A spate of school killings in China has “deep-seated” roots in the country’s social tensions which need addressing, Premier Wen Jiabao said.
Wen made the comments to Hong Kong’s Phoenix television after a man in rural northwest China on Wednesday hacked to death seven young children and two adults after an argument over a kindergarten lease.
The attack was the sixth attack on schoolchildren by angry and apparently deranged men since March and prompted official vows to “strike hard” against the problem.
Wen told Phoenix late on Thursday that he “felt extremely distraught” at the children’s deaths and that the country had to look into the reasons.
“As well as adopting vigorous safety measures, we also have to pay attention to addressing some deep-seated causes behind these problems, including dealing with some social conflicts and resolving disputes,” Wen told the Hong Kong-based satellite television network that broadcasts into mainland China.
“We must strengthen the role of (dispute) mediation at the grassroots. That’s something we all have to work on,” he said in comments also reported on the Phoenix website (www.ifeng.com).
The premier’s remarks were the most direct yet from a senior leader on the deadly assaults that has stoked worry about the social malaise that some see underneath China’s rapid economic growth and anger among ordinary citizens, especially parents.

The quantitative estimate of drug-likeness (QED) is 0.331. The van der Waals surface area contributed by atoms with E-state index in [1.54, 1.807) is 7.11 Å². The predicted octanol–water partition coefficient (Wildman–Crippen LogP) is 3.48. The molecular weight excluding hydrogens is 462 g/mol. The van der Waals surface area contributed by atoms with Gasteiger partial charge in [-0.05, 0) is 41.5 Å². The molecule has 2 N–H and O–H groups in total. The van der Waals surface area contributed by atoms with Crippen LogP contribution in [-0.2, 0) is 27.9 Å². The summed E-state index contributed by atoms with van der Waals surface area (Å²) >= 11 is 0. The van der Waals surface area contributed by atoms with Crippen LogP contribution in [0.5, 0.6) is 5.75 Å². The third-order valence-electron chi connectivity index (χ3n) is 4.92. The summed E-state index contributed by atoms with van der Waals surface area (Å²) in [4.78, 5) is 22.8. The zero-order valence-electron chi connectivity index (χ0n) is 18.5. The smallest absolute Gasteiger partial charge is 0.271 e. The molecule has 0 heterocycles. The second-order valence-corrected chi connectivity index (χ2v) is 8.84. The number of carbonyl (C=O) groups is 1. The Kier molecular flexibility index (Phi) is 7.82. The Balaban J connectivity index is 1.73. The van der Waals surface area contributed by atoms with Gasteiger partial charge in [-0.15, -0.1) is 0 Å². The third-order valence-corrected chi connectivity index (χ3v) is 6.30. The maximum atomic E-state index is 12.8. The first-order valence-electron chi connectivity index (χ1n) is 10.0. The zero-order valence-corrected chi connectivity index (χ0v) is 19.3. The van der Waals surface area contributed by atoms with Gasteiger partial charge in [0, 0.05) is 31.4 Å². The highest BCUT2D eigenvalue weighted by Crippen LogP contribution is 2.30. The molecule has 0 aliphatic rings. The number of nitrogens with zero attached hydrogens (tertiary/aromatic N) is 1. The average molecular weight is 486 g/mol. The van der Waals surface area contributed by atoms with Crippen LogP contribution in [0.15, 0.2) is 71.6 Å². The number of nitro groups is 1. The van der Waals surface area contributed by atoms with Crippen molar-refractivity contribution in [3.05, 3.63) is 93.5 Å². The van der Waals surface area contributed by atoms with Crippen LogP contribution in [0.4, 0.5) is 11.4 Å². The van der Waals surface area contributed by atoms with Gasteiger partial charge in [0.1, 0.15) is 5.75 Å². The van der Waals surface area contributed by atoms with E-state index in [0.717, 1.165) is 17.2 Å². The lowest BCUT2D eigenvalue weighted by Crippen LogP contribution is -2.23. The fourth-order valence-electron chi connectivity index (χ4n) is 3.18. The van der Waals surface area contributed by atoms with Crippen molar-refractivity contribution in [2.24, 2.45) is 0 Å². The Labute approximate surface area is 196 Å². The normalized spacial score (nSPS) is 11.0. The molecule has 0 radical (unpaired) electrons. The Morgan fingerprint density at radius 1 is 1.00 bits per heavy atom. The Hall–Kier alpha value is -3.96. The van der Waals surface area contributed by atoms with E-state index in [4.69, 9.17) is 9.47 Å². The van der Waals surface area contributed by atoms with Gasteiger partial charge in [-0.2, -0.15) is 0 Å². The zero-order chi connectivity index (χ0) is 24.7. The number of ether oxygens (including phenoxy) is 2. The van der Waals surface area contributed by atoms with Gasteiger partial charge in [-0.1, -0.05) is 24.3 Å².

There have been several attacks on schools and universities in recent years. In the five previous school attacks since March, 18 people were murdered — all but three of them children — and more than 80 were injured.
China bans nearly all citizens from owning handguns, and the attackers used knives, cleavers and, in one case, a hammer.
Triggers for the attacks have included pent-up grievances over lost jobs, business failures, broken relationships, and a new home that officials had ordered torn down. (Reporting by Chris Buckley; Editing by Benjamin Kang Lim)